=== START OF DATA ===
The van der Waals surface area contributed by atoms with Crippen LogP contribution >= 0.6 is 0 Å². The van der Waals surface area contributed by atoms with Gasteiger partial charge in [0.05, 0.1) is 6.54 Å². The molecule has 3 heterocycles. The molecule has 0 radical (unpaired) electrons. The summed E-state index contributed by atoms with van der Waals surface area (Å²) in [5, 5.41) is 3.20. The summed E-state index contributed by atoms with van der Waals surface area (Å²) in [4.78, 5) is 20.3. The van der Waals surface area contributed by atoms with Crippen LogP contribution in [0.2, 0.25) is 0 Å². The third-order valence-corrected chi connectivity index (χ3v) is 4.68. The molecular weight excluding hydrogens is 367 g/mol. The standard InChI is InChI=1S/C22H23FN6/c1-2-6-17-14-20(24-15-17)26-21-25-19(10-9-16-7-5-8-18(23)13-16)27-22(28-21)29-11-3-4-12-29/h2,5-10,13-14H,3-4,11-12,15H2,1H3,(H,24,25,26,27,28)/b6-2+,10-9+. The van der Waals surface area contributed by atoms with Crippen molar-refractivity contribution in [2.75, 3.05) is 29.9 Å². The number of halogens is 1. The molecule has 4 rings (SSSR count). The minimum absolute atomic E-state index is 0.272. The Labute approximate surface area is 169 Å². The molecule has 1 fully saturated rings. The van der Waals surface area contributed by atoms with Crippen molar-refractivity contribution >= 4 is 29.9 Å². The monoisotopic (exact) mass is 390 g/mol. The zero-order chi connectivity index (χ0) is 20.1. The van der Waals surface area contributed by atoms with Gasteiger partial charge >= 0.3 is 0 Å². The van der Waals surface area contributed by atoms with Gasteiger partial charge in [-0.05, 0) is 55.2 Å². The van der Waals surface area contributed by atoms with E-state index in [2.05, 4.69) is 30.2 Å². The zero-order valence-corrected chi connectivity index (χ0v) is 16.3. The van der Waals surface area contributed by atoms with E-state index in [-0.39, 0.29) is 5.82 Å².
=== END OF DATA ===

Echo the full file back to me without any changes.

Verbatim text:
The van der Waals surface area contributed by atoms with Crippen LogP contribution >= 0.6 is 0 Å². The van der Waals surface area contributed by atoms with Gasteiger partial charge in [0.05, 0.1) is 6.54 Å². The molecule has 3 heterocycles. The molecule has 0 radical (unpaired) electrons. The summed E-state index contributed by atoms with van der Waals surface area (Å²) in [5, 5.41) is 3.20. The summed E-state index contributed by atoms with van der Waals surface area (Å²) in [4.78, 5) is 20.3. The van der Waals surface area contributed by atoms with Crippen LogP contribution in [0.2, 0.25) is 0 Å². The third-order valence-corrected chi connectivity index (χ3v) is 4.68. The molecular weight excluding hydrogens is 367 g/mol. The standard InChI is InChI=1S/C22H23FN6/c1-2-6-17-14-20(24-15-17)26-21-25-19(10-9-16-7-5-8-18(23)13-16)27-22(28-21)29-11-3-4-12-29/h2,5-10,13-14H,3-4,11-12,15H2,1H3,(H,24,25,26,27,28)/b6-2+,10-9+. The van der Waals surface area contributed by atoms with Crippen molar-refractivity contribution in [2.75, 3.05) is 29.9 Å². The number of halogens is 1. The molecule has 4 rings (SSSR count). The minimum absolute atomic E-state index is 0.272. The Labute approximate surface area is 169 Å². The molecule has 1 fully saturated rings. The van der Waals surface area contributed by atoms with Crippen molar-refractivity contribution >= 4 is 29.9 Å². The monoisotopic (exact) mass is 390 g/mol. The zero-order chi connectivity index (χ0) is 20.1. The van der Waals surface area contributed by atoms with Gasteiger partial charge >= 0.3 is 0 Å². The van der Waals surface area contributed by atoms with Gasteiger partial charge in [-0.05, 0) is 55.2 Å². The van der Waals surface area contributed by atoms with E-state index in [2.05, 4.69) is 30.2 Å². The zero-order valence-corrected chi connectivity index (χ0v) is 16.3. The van der Waals surface area contributed by atoms with E-state index in [-0.39, 0.29) is 5.82 Å².